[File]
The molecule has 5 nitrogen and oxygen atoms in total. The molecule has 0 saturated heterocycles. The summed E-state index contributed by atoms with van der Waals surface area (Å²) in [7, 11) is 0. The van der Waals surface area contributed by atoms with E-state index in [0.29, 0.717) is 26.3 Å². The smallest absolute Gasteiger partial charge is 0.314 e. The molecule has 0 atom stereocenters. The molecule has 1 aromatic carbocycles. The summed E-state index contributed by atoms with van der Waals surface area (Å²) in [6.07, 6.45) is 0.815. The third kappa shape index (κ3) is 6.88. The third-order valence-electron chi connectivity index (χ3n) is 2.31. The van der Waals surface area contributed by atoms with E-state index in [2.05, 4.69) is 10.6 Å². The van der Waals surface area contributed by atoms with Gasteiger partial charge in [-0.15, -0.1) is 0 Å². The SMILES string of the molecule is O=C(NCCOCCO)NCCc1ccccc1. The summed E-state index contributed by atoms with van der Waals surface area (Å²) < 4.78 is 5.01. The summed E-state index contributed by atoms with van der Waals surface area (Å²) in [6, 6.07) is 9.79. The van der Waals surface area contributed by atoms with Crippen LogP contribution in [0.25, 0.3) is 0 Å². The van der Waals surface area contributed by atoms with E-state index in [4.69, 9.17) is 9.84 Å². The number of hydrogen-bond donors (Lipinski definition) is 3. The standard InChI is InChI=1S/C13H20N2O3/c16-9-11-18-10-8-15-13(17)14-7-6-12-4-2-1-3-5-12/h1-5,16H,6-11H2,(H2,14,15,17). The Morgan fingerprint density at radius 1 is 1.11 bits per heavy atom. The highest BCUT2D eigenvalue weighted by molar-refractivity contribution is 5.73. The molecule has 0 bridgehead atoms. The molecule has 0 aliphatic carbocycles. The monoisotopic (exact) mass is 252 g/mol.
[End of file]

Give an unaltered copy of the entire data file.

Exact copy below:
The molecule has 5 nitrogen and oxygen atoms in total. The molecule has 0 saturated heterocycles. The summed E-state index contributed by atoms with van der Waals surface area (Å²) in [7, 11) is 0. The van der Waals surface area contributed by atoms with E-state index in [0.29, 0.717) is 26.3 Å². The smallest absolute Gasteiger partial charge is 0.314 e. The molecule has 0 atom stereocenters. The molecule has 1 aromatic carbocycles. The summed E-state index contributed by atoms with van der Waals surface area (Å²) in [6.07, 6.45) is 0.815. The third kappa shape index (κ3) is 6.88. The third-order valence-electron chi connectivity index (χ3n) is 2.31. The van der Waals surface area contributed by atoms with E-state index in [2.05, 4.69) is 10.6 Å². The van der Waals surface area contributed by atoms with Gasteiger partial charge in [-0.15, -0.1) is 0 Å². The SMILES string of the molecule is O=C(NCCOCCO)NCCc1ccccc1. The summed E-state index contributed by atoms with van der Waals surface area (Å²) < 4.78 is 5.01. The summed E-state index contributed by atoms with van der Waals surface area (Å²) in [6, 6.07) is 9.79. The van der Waals surface area contributed by atoms with Crippen LogP contribution in [0.25, 0.3) is 0 Å². The van der Waals surface area contributed by atoms with E-state index in [4.69, 9.17) is 9.84 Å². The number of hydrogen-bond donors (Lipinski definition) is 3. The standard InChI is InChI=1S/C13H20N2O3/c16-9-11-18-10-8-15-13(17)14-7-6-12-4-2-1-3-5-12/h1-5,16H,6-11H2,(H2,14,15,17). The Morgan fingerprint density at radius 1 is 1.11 bits per heavy atom. The highest BCUT2D eigenvalue weighted by molar-refractivity contribution is 5.73. The molecule has 0 bridgehead atoms. The molecule has 0 aliphatic carbocycles. The monoisotopic (exact) mass is 252 g/mol.